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triple tests - please help me understand the stats...

5 replies

StripyMouse · 26/06/2003 23:14

Sorry, this is going to be a bit rambly and confused as i am really struggling to explain my confusion! Thanks for putting up with me and hoyou can help sort me out!!

I have just had my triple AFP blood tests back and am fortunate enough to receive what seems like fairly good news - 1/525 for my age of 31. I know I should be happy and relaxed about this and I guess I really but there is a couple of niggles in the back of my mind - for my first pregnancy (only 2 yrs ago) I had odds of 1/3000 and therefore the seemingly good odds of 1/525 suddenly look not quite as good as they this a reasonable response or is it totally unreasonable/illogical to compare the two?
Also the way my mw told me left me wondering just a little bit - she said "well, the results are fairly reasonable for a woman of your age" - what does she mean by "fairly reasonable" - why isn?t is "really great" ? wish I had picked her up on it at the time.
I am not so concerned about my odds as logically they are great, my problem lies more in my ability to get my head round the stats - I understand the basic facts about stats and that the tests aren?t definitive, picking up only approx. 60% of Downs cases etc. and have done a fair bit of research but what I don?t understand is how to put this into a real working context - ie. hypothetically, 1/800 is in the negative/low catagory - but for a healthy 22yr old this might be classed as normal odds whereas for a 45 yr old this might be seen as exceptionally good results back from a triple test if you understand me. Therefore, where/how can you put the results into a more manageable format? Is there somewhere that actually states what is normal for different age brackets or is this just impossible/too misleading to calculate? I am not looking for reassurance for my own results as I understand that I am low risk and should be grateful that I am not in the awful situation that many parents find themselves in - and i am grateful, just confused about how to view it overall. Phew - if any of that made sense and you can see where i am coming from - please put me out of my misery! Thanks

OP posts:
pie · 27/06/2003 00:19

From what I've read Stripey there is a fair amount of controversy over the Triple test, not only for missing out potential problems but also for a high number of false positives. So even if you had come back as high risk , that could have been misleading.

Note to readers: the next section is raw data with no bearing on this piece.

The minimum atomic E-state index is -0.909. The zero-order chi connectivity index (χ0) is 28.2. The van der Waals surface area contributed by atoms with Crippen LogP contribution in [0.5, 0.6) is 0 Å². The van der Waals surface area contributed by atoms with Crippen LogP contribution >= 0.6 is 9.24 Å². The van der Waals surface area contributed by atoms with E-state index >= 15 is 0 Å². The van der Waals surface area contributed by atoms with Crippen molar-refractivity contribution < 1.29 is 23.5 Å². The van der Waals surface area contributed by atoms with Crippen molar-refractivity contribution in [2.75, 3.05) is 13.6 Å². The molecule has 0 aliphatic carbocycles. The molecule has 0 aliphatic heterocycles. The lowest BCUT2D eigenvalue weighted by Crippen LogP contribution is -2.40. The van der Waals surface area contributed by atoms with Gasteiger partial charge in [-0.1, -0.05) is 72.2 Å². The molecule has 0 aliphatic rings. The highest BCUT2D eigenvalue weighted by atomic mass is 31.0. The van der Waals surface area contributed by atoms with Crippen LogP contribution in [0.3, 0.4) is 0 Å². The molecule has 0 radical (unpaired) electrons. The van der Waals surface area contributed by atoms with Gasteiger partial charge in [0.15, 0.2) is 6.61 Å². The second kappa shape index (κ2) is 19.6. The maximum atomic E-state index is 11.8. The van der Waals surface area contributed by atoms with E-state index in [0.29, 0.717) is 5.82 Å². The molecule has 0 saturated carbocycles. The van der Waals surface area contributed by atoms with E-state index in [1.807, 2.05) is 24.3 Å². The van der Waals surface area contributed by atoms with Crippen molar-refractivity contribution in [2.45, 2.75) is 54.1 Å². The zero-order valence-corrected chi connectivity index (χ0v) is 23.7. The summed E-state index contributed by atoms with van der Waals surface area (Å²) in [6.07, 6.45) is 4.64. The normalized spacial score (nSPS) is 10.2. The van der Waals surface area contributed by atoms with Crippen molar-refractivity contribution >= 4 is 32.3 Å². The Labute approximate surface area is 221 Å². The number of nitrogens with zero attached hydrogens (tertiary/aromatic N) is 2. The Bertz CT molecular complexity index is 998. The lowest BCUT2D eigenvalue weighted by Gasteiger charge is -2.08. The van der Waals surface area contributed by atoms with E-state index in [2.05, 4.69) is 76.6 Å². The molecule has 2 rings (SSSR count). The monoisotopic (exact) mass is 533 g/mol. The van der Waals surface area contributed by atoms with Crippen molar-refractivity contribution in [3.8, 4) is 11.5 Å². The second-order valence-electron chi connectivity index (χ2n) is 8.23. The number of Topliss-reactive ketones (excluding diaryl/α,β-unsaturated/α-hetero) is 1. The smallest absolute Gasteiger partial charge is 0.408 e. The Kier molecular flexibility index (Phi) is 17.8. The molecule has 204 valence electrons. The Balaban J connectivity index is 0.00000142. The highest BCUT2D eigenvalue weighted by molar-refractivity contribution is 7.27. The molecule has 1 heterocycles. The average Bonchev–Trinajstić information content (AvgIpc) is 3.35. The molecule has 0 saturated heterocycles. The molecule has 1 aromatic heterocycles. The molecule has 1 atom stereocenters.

I found this when I was waiting to have my amnio. It would look like you are not far off what I guess medics would expect.

I guess you know that the thing to remember that these are only odds. So, yes by this chart the 20 year old has a 1 in 1529 chance of delivering a baby with DS, but even with the low risk she could still be that one.

Have you have a nuchal scan?

Sorry for adding my rambling to yours!!!

WideWebWitch · 27/06/2003 14:57

Could you try calling the Fetal Medicine Centre in Harley St? I would imagine they would be able to help you, or someone at King's would.

StripyMouse · 27/06/2003 20:01

Thanks for your posts, Pie and www. Your link , Pie, was exactly the info I was after - just a straight forward blunt average based on age to use as some sort of context to these numbers. I realise that the stats are pretty unreliable and that using age is rather arbitrary but it has satisfied my curiosity completely - using that chart for my age I work out as fairly close to the average risk which is good enough for me and has explained clearly how the figure drops dramatically dependant on age - fascinating, God knows how they work it all out. Thanks for the suggestion of the Harley St contact www - luckily I needn?t bother them now but it would have been my next port of call if I were still confused. I would have loved to have a nuchal scan as a better alternative to the triple but was unavailable on the NHS in my area and was told about it so late that it became virtually irrelevant - I had only 2/3 days to get one booked... It was just as well as we could not have justified the expense at the moment.

It must be hormonal - I can?t believe that this issue has been such a big deal for me and that I have become so easily obsessed by the subject of stats. If we are fortunate ever to have more children I am NEVER taking any non specific, potentially misleading diagnostic tests again - and that is a promise.

OP posts:
SofiaAmes · 27/06/2003 22:37

StripyMouse, I went through the same as you with my second pregnancy. I was 39 and got a reasonable result on my nuchal scan. For some reason, I started getting all agitated and worried about it (I had been totally fine with the reasonable result from the blood tests from my 1st pregnancy). I finally decided to get an amnio just to let me have a calm pregnancy. I felt that both me and my baby would be better off if I wasn't worried all the way through the pregnancy.

StripyMouse · 27/06/2003 22:58

Nice to know I am not the only one SofiaAmes, thanks. The one strange thing in all of this is that before my pregnancy I believed that if I found out I was carryng a baby with Downs we would at least consider our options very carefully. However, I am even more anxious about the results than my first pregnancy but at the same time absolutely 100% firm in the knowledge that there is no doubt we would keep this child regardless, DH has also come round to feeling strongly about this as well. So, I still have no idea why I have been so concerned! Maybe it is just the jarring of the facts - on one hand being given very precise mathematical figures and yet at the same time being told they are virtually meaningless in that they only pick up 60% and is only an estimate...just doesn?t compute in my small, tired and hormonally charged brain!

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